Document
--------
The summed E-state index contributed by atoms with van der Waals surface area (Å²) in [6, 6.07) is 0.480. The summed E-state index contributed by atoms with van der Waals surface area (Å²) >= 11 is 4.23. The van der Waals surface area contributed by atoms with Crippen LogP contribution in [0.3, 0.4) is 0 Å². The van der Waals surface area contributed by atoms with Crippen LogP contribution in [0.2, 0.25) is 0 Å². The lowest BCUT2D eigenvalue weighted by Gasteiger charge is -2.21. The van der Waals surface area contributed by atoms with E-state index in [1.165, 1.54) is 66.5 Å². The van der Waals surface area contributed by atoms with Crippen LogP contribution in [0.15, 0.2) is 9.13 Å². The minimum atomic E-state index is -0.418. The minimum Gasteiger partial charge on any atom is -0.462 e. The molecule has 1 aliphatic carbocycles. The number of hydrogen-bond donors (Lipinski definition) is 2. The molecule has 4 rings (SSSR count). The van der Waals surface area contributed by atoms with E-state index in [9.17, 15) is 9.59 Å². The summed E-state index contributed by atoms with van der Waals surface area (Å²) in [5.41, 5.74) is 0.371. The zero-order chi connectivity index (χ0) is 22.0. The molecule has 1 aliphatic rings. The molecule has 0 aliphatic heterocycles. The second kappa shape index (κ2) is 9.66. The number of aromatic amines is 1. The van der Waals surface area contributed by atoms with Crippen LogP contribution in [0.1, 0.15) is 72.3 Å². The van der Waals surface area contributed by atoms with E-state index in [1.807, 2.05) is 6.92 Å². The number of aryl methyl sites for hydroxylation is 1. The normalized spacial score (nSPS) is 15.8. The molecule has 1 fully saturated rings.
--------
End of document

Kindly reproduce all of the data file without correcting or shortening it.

The summed E-state index contributed by atoms with van der Waals surface area (Å²) in [6, 6.07) is 0.480. The summed E-state index contributed by atoms with van der Waals surface area (Å²) >= 11 is 4.23. The van der Waals surface area contributed by atoms with Crippen LogP contribution in [0.3, 0.4) is 0 Å². The van der Waals surface area contributed by atoms with Crippen LogP contribution in [0.2, 0.25) is 0 Å². The lowest BCUT2D eigenvalue weighted by Gasteiger charge is -2.21. The van der Waals surface area contributed by atoms with E-state index in [1.165, 1.54) is 66.5 Å². The van der Waals surface area contributed by atoms with Crippen LogP contribution in [0.15, 0.2) is 9.13 Å². The minimum atomic E-state index is -0.418. The minimum Gasteiger partial charge on any atom is -0.462 e. The molecule has 1 aliphatic carbocycles. The number of hydrogen-bond donors (Lipinski definition) is 2. The molecule has 4 rings (SSSR count). The van der Waals surface area contributed by atoms with E-state index in [9.17, 15) is 9.59 Å². The summed E-state index contributed by atoms with van der Waals surface area (Å²) in [5.41, 5.74) is 0.371. The zero-order chi connectivity index (χ0) is 22.0. The molecule has 1 aliphatic rings. The molecule has 0 aliphatic heterocycles. The second kappa shape index (κ2) is 9.66. The number of aromatic amines is 1. The van der Waals surface area contributed by atoms with Crippen LogP contribution in [0.1, 0.15) is 72.3 Å². The van der Waals surface area contributed by atoms with E-state index in [1.807, 2.05) is 6.92 Å². The number of aryl methyl sites for hydroxylation is 1. The normalized spacial score (nSPS) is 15.8. The molecule has 1 fully saturated rings.